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Language evolution: Current status and future directions

Research output: Contribution to conference - Without ISBN/ISSN Conference paper

Publication date2015
Number of pages27
<mark>Original language</mark>English
Event10th Language at the University of Essex Postgraduate Conference (LangUE) - University of Essex, Essex, United Kingdom
Duration: 18/06/2015 → …


Conference10th Language at the University of Essex Postgraduate Conference (LangUE)
Abbreviated title10th LangUE Conference
CountryUnited Kingdom
Period18/06/15 → …
Internet address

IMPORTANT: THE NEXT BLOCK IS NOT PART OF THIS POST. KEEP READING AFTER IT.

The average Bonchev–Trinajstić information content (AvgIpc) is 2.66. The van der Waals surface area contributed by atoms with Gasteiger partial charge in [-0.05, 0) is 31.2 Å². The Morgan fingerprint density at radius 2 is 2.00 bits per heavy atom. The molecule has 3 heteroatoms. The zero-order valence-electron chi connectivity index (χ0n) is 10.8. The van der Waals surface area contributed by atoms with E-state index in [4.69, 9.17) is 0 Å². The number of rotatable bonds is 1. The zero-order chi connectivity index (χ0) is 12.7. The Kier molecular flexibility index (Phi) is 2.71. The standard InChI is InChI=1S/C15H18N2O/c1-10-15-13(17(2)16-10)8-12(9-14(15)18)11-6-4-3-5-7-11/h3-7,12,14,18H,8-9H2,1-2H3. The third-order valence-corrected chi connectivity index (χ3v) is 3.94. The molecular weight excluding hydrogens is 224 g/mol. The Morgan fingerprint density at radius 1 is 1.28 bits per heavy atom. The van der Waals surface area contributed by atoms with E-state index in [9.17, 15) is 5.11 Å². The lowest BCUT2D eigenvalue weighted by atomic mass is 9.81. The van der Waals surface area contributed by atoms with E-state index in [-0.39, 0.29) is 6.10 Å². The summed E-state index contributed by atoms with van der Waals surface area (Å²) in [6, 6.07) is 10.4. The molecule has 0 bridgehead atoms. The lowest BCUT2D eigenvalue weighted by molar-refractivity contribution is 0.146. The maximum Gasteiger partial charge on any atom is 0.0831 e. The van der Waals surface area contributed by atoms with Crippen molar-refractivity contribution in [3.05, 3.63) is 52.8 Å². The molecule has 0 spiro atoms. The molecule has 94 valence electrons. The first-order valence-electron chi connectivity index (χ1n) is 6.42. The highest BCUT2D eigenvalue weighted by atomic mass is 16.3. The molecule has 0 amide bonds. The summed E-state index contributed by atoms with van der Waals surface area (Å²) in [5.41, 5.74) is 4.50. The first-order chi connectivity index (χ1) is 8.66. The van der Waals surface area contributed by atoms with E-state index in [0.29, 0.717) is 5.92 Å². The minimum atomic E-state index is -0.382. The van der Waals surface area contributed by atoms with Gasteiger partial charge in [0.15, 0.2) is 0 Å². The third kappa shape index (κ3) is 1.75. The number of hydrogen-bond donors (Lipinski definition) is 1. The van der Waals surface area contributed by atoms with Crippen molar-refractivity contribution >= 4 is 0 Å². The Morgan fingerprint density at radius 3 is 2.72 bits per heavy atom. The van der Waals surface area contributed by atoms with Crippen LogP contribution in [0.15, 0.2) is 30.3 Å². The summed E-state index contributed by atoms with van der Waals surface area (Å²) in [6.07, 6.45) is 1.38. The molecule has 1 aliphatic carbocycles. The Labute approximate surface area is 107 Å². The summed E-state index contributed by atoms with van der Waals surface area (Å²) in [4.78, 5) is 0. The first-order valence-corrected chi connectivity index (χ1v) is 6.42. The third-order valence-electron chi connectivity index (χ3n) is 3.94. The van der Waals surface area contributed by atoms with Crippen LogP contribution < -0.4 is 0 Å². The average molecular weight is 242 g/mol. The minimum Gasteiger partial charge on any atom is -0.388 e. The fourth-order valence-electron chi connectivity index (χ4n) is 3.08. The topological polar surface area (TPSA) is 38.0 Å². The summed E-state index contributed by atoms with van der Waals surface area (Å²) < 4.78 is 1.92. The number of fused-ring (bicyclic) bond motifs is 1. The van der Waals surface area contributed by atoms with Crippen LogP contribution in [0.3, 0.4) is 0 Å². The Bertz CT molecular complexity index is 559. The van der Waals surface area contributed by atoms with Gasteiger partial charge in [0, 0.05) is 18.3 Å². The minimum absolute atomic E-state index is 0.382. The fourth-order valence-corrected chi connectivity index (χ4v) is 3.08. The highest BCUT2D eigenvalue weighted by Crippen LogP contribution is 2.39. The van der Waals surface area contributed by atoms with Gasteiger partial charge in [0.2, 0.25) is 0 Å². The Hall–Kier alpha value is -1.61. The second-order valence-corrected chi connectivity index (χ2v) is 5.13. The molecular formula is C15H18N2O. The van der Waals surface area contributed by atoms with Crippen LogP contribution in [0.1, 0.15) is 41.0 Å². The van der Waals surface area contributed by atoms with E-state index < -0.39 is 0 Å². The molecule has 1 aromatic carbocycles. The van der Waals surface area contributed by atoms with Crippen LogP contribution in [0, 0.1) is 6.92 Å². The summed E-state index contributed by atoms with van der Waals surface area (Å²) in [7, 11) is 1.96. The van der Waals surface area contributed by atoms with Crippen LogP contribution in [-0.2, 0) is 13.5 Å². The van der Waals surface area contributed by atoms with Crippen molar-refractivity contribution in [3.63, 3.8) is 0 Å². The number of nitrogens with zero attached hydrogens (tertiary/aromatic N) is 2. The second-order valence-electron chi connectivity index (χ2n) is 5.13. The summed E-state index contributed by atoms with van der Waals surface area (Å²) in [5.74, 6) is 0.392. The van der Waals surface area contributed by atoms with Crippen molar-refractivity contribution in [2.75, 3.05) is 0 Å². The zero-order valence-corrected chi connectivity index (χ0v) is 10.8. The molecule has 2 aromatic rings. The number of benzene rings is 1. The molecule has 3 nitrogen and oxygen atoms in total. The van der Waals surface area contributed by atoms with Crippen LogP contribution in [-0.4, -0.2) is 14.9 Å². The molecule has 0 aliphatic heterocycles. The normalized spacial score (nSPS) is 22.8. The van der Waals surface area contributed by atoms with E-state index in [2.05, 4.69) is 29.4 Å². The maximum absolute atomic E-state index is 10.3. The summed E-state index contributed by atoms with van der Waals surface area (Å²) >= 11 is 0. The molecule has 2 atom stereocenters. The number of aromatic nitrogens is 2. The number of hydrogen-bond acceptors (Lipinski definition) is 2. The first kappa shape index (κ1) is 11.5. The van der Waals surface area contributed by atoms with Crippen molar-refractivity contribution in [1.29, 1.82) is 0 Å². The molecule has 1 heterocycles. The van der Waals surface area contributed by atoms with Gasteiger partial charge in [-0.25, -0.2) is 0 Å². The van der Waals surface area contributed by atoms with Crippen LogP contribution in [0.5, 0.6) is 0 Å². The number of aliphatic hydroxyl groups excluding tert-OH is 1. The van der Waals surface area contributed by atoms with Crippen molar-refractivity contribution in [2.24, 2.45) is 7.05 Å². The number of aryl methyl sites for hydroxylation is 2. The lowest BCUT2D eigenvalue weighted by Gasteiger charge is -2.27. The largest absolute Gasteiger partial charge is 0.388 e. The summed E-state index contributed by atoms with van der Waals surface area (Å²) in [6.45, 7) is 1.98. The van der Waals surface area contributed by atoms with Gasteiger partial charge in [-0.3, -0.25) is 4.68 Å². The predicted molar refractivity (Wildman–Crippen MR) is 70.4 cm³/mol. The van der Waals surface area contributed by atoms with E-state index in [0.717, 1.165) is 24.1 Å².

The topic of language evolution is characterised by the scarcity of records, but also by a large flow of research produced within multiple subtopics and perspectives. Over the past few decades, significant advancement has been made on the geographical and temporal origins of language, while current work is rather devoted to the underpinnings of language, in brain, genes, body, and culture of humans. Much of this literature is polarized over the crucial dichotomy of nativism versus emergentism. Our state of affairs report also confirms a high degree of speculation, albeit with a decrease for modelling. To tackle the speculation and the large research flow, we propose a more impersonal kind of review, focused on the topic’s questions rather than on particular accounts. Another observation is that novel perspectives are on the rise. One of these highlights the importance of perceptual cognition, often dubbed ‘embodiment,’ in the earlier evolution of language. In following this lead, we adapted a previous experiment which had investigated the correspondence between certain perceptual features of events, and different grammatical orders arising as participants acted out those events. That design made a perfect basis for us to put in an additional variable, namely the contrast between body-based communication (gestures), and more disembodied communication (symbol matching). Albeit tentative, the results of this pilot experiment reveal a greater effect of the embodiment variable on the grammatical preferences, which we see as inviting further exploration of embodied cognition in language evolution.